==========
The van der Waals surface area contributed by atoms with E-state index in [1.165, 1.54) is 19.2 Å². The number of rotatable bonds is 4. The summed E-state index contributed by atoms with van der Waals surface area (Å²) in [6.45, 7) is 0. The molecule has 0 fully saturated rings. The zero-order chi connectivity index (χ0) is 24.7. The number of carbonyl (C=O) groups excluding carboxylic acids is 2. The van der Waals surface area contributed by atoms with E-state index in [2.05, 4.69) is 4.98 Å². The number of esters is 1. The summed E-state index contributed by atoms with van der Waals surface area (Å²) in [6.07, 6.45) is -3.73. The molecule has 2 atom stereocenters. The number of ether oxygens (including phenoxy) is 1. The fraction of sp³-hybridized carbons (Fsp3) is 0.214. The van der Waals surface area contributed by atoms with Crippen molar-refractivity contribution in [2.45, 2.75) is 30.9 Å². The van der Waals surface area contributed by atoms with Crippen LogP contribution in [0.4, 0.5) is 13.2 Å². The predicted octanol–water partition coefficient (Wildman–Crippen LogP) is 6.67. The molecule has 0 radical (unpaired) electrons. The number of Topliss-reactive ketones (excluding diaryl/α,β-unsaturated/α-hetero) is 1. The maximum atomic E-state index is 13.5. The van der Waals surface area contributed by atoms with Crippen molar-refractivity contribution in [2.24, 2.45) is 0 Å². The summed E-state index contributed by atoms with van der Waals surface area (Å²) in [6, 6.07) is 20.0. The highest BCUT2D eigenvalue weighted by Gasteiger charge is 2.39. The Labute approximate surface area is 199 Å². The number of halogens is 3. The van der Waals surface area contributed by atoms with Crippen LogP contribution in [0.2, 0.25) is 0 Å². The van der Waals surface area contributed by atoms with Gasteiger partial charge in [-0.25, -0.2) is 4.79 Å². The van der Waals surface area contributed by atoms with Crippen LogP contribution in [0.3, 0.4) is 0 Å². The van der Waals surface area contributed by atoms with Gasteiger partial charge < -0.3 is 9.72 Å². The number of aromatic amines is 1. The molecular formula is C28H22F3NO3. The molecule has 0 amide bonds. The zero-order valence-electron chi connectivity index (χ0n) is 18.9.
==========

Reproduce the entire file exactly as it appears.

The van der Waals surface area contributed by atoms with E-state index in [1.165, 1.54) is 19.2 Å². The number of rotatable bonds is 4. The summed E-state index contributed by atoms with van der Waals surface area (Å²) in [6.45, 7) is 0. The molecule has 0 fully saturated rings. The zero-order chi connectivity index (χ0) is 24.7. The number of carbonyl (C=O) groups excluding carboxylic acids is 2. The van der Waals surface area contributed by atoms with E-state index in [2.05, 4.69) is 4.98 Å². The number of esters is 1. The summed E-state index contributed by atoms with van der Waals surface area (Å²) in [6.07, 6.45) is -3.73. The molecule has 2 atom stereocenters. The number of ether oxygens (including phenoxy) is 1. The fraction of sp³-hybridized carbons (Fsp3) is 0.214. The van der Waals surface area contributed by atoms with Crippen molar-refractivity contribution in [2.45, 2.75) is 30.9 Å². The van der Waals surface area contributed by atoms with Crippen LogP contribution in [0.4, 0.5) is 13.2 Å². The predicted octanol–water partition coefficient (Wildman–Crippen LogP) is 6.67. The molecule has 0 radical (unpaired) electrons. The number of Topliss-reactive ketones (excluding diaryl/α,β-unsaturated/α-hetero) is 1. The maximum atomic E-state index is 13.5. The van der Waals surface area contributed by atoms with Crippen molar-refractivity contribution in [2.24, 2.45) is 0 Å². The summed E-state index contributed by atoms with van der Waals surface area (Å²) in [6, 6.07) is 20.0. The highest BCUT2D eigenvalue weighted by Gasteiger charge is 2.39. The Labute approximate surface area is 199 Å². The number of halogens is 3. The van der Waals surface area contributed by atoms with Crippen LogP contribution in [0.2, 0.25) is 0 Å². The van der Waals surface area contributed by atoms with Gasteiger partial charge in [-0.25, -0.2) is 4.79 Å². The van der Waals surface area contributed by atoms with Crippen LogP contribution in [0.3, 0.4) is 0 Å². The van der Waals surface area contributed by atoms with Gasteiger partial charge < -0.3 is 9.72 Å². The number of aromatic amines is 1. The molecular formula is C28H22F3NO3. The molecule has 0 amide bonds. The zero-order valence-electron chi connectivity index (χ0n) is 18.9.